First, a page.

A possible 10-day wait to see if Mayor Brad McCloud would veto an ordinance that repealed Reynoldsburg’s ban on pit bulls is over, after City Council President Doug Joseph, as acting mayor, signed it into law this morning, Feb. 28.

“Ordinance 25-18 is now law in the city of Reynoldsburg and will take effect in 30 days,” Joseph said. “No more lawsuits, no more delays. Freedom wins today in Reynoldsburg.”

Joseph said he has been acting mayor since 5 p.m. Feb. 27 because McCloud is out of town and won’t be back until Friday, March 2.

“I am acting mayor during this time and anytime he is out of town, per city charter,” Joseph said. “Mayor McCloud did not discuss with me his intentions regarding the legislation and I did not discuss mine with him,” he said.

“I learned late yesterday that he had taken no action on the legislation prior to his departure,” Joseph said. “I decided then to sign the legislation as acting mayor and did so this morning around 10:30 a.m.”

Council approved a new animal ordinance by a 4-2 vote Feb. 26 that lifts a ban on pit bulls that has been in place since 1996.

McCloud had 10 days to veto the new ordinance, however, because the vote to approve the revision did not equal two-thirds majority or five votes.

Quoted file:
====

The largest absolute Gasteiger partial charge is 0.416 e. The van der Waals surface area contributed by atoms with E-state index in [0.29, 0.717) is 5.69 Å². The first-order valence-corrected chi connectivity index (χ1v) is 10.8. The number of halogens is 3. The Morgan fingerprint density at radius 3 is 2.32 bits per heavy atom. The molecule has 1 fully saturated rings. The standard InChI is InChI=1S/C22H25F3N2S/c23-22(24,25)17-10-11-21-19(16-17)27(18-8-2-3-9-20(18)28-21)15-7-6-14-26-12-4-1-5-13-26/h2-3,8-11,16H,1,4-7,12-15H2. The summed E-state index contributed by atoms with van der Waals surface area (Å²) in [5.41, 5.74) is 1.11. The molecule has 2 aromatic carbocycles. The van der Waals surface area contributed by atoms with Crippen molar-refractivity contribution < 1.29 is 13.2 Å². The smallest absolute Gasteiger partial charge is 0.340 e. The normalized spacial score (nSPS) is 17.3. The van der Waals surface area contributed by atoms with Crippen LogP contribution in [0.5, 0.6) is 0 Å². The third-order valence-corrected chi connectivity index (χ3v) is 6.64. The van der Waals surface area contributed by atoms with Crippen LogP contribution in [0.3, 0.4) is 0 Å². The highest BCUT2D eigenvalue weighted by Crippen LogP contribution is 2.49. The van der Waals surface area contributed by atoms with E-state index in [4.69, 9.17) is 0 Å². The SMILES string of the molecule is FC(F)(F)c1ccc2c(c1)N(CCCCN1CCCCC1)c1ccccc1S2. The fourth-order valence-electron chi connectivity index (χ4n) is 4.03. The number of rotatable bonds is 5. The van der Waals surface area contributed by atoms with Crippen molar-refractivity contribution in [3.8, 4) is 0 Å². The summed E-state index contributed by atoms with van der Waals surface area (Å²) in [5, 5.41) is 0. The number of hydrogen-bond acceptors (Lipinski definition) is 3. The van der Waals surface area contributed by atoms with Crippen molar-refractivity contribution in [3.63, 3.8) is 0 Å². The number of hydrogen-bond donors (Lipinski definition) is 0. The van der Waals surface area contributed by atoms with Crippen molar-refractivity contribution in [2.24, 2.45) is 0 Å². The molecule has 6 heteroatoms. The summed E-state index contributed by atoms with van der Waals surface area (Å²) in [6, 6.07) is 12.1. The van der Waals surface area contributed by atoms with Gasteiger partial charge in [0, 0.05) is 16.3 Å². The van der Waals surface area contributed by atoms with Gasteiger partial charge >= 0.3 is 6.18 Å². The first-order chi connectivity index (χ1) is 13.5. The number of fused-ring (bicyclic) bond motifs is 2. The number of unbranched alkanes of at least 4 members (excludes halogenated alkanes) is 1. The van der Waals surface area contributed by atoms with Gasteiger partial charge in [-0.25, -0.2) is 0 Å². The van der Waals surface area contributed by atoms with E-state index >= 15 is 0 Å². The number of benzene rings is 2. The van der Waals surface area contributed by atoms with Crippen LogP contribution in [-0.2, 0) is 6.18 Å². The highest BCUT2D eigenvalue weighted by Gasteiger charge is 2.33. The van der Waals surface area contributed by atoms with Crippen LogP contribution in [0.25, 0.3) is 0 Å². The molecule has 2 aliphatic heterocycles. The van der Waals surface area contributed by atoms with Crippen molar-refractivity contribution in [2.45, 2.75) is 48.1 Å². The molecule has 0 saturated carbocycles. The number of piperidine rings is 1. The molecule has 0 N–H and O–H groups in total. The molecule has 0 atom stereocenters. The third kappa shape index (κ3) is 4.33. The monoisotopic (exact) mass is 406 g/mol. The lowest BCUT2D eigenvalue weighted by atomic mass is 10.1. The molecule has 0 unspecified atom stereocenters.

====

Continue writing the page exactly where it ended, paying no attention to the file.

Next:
The revision to city code removed breed-specific language in the city’s animal ordinance, which designated “pit bull type dogs” as vicious and thus illegal in Reynoldsburg.

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Reynoldsburg council votes to abolish pit-bull ban

Reynoldsburg City Council approved a new animal ordinance by a 4-2 vote Feb. 26 and lifted a pit-bull ban that has been in place since 1996.

Dog owners must wait to see if Mayor Brad McCloud decides to veto the new ordinance, however, because the vote to approve the revision did not equal two-thirds majority, or five votes.

McCloud could exercise his right of veto within 10 days.

Kristin Bryant, Marshall Spalding, Caleb Skinner and Stacie Baker voted to repeal the ban and approve the new ordinance, and Barth Cotner and Brett Luzader voted against it. Councilman Mel Clemens was absent.

“Essentially, given the combination of the police ceasing enforcement of the law four years ago and the Fifth District’s opinion in the Russ case, we felt there was no choice but to repeal the ban,” Bryant said.

Darlene Russ sued Reynoldsburg after she was cited for owning a pit bull. After a Licking County judge ruled in the city’s favor, she took the case to the Fifth District Court of Appeals, which ruled in February 2017 that although Reynoldsburg’s animal ordinance identified her pit bull as “vicious” and thus illegal in the city, the Ohio Revised Code, Section 955, had abolished the practice of specifying that any one breed was “vicious” and that residents of Ohio may keep or own any breed they choose.

For more on this story, check ThisWeekNEWS.com and read the March 8 edition of ThisWeek Reynoldsburg News.

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